At the premises the Cable Modem connects to the Coax cable either directly or via a splitter to provide additional Cable services for example Cable TV.  Either way there is a connection box that is externally mounted that has a pair of connectors and/or a splitter if other services are connected.  The CAN - CPN interconnection point is the first connection in that box of the cable from the street towards the customer premises equipment.  The splitter is part of the CPN.  

At the IEN end of the Hybrid Fibre-Coax (HFC) CAN it is a little more complex, as the HFC CAN leaves the multiple Headends it does do in Optical Fibre (OF) and some km from the headend, the bearer is changed to coax cable in a transceiver for distribution to premises. Cable Internet this is essentially an Analogue Transmission system consisting of several TV Channels in the downstream direction and a number of upstream data channels, all created in a Universal Broadband Router (uBR) which is also part of the CAN. The downstream TV channels in the range about 500 MHz to 600 MHz are used for Internet and these are mixed at local exchanges in Broadband Multimedia Services (BMS) equipment before being fed into local Headends.  

The IEN - CAN interconnection point for HFC Cable Internet and Pay TV is at the TV Aggregation Rack for Pay TV where the Network TV connects to the Headend.  For Internet the IEN-CAN interconnection point is in the BMS Aggregation Rack where the Cat 6E or Optical Fibre feeds to the Universal Broadband Router (uBR) making the uBR and all the HCF Headend equipment part of the CAN.   

Wideband Business / IP

This is bi-directional (and usually equal data rate in each direction) Broadband Connection that is usually constructed as Optical Fibre.  At the Customers Premises, the CAN-CPN interconnection point is at the first interface connection point of the lead-in cable and this will usually be at the Optical Distribution Frame (ODF), or the optical terminal into the Customer Broadband Equipment.  So the Customer Wideband Equipment is part of the CPN and not the CAN. 

At the IEN end of the CAN, the IEN-CAN interconnection point is at the first interface connection point from the IEN that connects to the CAN transmission link (equipment) that then connects to the into the Optical Fibre Cable and this will usually be at the Optical Distribution Frame (ODF) feeding to that transmission equipment CAN OF cable.  So the OF transmission (reception) equipment at the IEN end of the CAN is actually part of the CAN.

If the CAN connection is Twisted Pair cable or Coax Cable then the CPN-CAN interconnection point is at the first connector/joint from the customers lead-in cable into the customers premises.  The IEN-CAN interconnection point is at the first interface connection point of the cable and this will usually be at the Digital Distribution Frame (DDF) for twisted pair or coax cable. So the Twisted Pair / Coax Cable transmission (reception) equipment at the IEN end of the CAN is actually part of the CAN.

If the CAN connection is Radio / Wireless, then the CPN-CAN interconnection point is at the Antennae, which is also Customer Network first connector/joint from the customers lead-in cable into the customers premises. The  IEN-CAN interconnection point is at the first interface connection point of the cable and this will usually be at the digital distribution frame (DDF) for twisted pair or coax cable. So the Radio transmission (reception) equipment at the IEN end of the Radio-based CAN is actually part of the CAN.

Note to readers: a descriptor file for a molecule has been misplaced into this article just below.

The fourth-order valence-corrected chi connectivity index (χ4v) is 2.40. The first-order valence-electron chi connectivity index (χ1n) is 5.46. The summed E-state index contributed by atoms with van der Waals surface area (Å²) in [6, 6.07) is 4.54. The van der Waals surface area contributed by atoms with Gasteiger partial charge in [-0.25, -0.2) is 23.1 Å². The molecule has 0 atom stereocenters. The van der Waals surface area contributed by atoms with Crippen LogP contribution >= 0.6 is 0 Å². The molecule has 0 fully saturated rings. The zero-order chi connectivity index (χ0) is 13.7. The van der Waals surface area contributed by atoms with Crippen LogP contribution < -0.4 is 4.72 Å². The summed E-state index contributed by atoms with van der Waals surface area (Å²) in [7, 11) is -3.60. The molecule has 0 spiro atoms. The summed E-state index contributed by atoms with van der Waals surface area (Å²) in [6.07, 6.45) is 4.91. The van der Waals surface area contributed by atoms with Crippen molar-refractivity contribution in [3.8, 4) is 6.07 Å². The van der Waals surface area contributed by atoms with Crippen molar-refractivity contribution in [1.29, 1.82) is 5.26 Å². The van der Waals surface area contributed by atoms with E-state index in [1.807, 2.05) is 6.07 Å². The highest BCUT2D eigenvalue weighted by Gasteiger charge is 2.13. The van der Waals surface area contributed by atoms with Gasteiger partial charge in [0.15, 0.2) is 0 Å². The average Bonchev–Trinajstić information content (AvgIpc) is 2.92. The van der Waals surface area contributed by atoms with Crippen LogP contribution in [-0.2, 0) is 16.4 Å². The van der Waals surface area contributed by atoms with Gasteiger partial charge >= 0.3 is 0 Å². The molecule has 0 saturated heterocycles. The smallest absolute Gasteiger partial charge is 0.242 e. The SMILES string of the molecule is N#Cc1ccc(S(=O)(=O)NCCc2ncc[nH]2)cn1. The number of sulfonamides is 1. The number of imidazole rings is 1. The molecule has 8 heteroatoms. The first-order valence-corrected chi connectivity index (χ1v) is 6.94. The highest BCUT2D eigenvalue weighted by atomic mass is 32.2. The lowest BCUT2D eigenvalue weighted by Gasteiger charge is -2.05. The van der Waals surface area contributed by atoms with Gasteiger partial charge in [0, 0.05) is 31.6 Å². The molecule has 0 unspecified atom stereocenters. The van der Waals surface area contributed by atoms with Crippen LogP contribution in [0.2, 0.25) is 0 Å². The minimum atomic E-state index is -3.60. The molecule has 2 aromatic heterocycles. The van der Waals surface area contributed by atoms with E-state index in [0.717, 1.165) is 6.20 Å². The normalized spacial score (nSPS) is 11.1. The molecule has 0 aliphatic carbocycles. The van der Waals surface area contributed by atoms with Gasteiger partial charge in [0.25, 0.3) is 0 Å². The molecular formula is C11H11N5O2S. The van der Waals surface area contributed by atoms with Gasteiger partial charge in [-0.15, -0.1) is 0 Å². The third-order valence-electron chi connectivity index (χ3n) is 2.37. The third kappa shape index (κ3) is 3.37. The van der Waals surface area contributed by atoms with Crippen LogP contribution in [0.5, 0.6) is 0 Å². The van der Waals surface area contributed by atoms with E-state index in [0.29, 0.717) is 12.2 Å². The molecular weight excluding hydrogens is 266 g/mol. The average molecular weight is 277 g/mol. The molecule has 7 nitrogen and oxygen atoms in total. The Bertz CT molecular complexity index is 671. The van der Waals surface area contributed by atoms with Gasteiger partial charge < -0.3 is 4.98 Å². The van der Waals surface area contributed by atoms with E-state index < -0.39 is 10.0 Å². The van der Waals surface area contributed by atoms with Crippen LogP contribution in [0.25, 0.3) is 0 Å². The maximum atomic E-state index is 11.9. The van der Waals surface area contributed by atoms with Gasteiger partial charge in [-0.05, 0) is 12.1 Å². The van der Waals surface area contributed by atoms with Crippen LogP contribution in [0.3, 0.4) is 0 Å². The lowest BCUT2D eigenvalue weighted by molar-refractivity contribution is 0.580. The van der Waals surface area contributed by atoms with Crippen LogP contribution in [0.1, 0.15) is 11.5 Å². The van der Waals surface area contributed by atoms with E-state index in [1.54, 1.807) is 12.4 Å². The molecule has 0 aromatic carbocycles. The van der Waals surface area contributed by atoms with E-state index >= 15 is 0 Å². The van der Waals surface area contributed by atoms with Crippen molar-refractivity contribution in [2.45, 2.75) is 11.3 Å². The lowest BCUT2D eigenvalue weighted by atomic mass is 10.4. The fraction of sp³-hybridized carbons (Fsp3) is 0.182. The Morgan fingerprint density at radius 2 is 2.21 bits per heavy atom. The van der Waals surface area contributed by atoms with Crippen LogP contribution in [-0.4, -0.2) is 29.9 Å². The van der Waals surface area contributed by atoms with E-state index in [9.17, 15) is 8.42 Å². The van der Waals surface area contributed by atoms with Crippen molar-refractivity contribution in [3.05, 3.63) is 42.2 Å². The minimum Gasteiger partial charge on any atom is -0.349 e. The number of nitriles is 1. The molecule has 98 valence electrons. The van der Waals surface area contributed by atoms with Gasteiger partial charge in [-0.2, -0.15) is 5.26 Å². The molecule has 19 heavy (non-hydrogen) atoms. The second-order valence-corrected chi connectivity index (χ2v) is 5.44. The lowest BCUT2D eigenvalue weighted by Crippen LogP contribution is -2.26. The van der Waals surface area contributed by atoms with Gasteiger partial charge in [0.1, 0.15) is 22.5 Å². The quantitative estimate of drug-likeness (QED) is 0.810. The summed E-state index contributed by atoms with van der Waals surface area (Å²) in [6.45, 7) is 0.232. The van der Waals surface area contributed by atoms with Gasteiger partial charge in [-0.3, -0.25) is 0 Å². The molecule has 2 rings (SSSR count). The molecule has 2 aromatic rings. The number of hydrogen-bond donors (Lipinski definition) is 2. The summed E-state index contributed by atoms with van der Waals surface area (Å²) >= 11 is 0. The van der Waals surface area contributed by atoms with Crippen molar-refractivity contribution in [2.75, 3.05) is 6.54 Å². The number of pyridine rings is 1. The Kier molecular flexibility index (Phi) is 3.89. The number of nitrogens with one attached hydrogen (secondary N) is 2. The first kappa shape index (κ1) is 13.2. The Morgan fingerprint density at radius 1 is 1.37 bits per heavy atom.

These interconnection points very closely align with those for Mobile Radio and for Pay TV, and Cable IP. 

IP Telephony

If the IP phone is a Fixed Access IP Phone, then this would follow the interconnect rules for a Fixed Access Telephone.

If the IP Phone is a Mobile Phone then it follows the Mobile Telephony rules

If the IP Phone is part of a IP/PABX then it follows the Wideband Business / IP rules for both the CAN-CPN interconnection and the IEN-CAN interconnection rules.

Conclusion

This brief tutorial has identified the three prime networks: Customer Premises Network (CPN), Customer Access Network (CAN) and Inter-Exchange Network (IEN), and shown pictorially how a connection is made from Customer to Customer, through CPN-CAN and CAN-IEN interconnection points. 

Since automated alternate route switching was implemented and became effective by about 1965, the terminology of the Public Switched Telephone Network (PSTN) connectivity model became obsolete and has been replaced with two diametrically different connectivity model network structures that interconnect: The Customer Access Network (CAN) and the Inter-Exchange Network (IEN) and these form the IEN Connectivity Model.  

A very brief outline about Exchange Reference Points (ERPs) has shown that these hypothetical points are useful but unpractical as physical demarcation points, and from that, a set of network interconnection points have been identified to cover a wide range of technologies.

The two prime interconnection points IEN-CAN and CAN-CPN have been explicitly described over a wide range of transmission technologies and these interconnection points have been shown to be highly consistent and very practical.

The notion of Network Interconnection Points has been extended from fixed-line Telephony to include Mobile Phones, PABXs, ADSL Internet, Cable Internet, Pay TV, Customer Wideband / IP / Email / Website Servers; and this sets the framework for consistent legislation, and common-sense reporting; because this IEN Connectivity Model very closely aligns with the Australian Telecommunications Infrastructure.

 

 

Copyright Malcolm Moore, 2004, 2007.   Comments and Corrections are welcome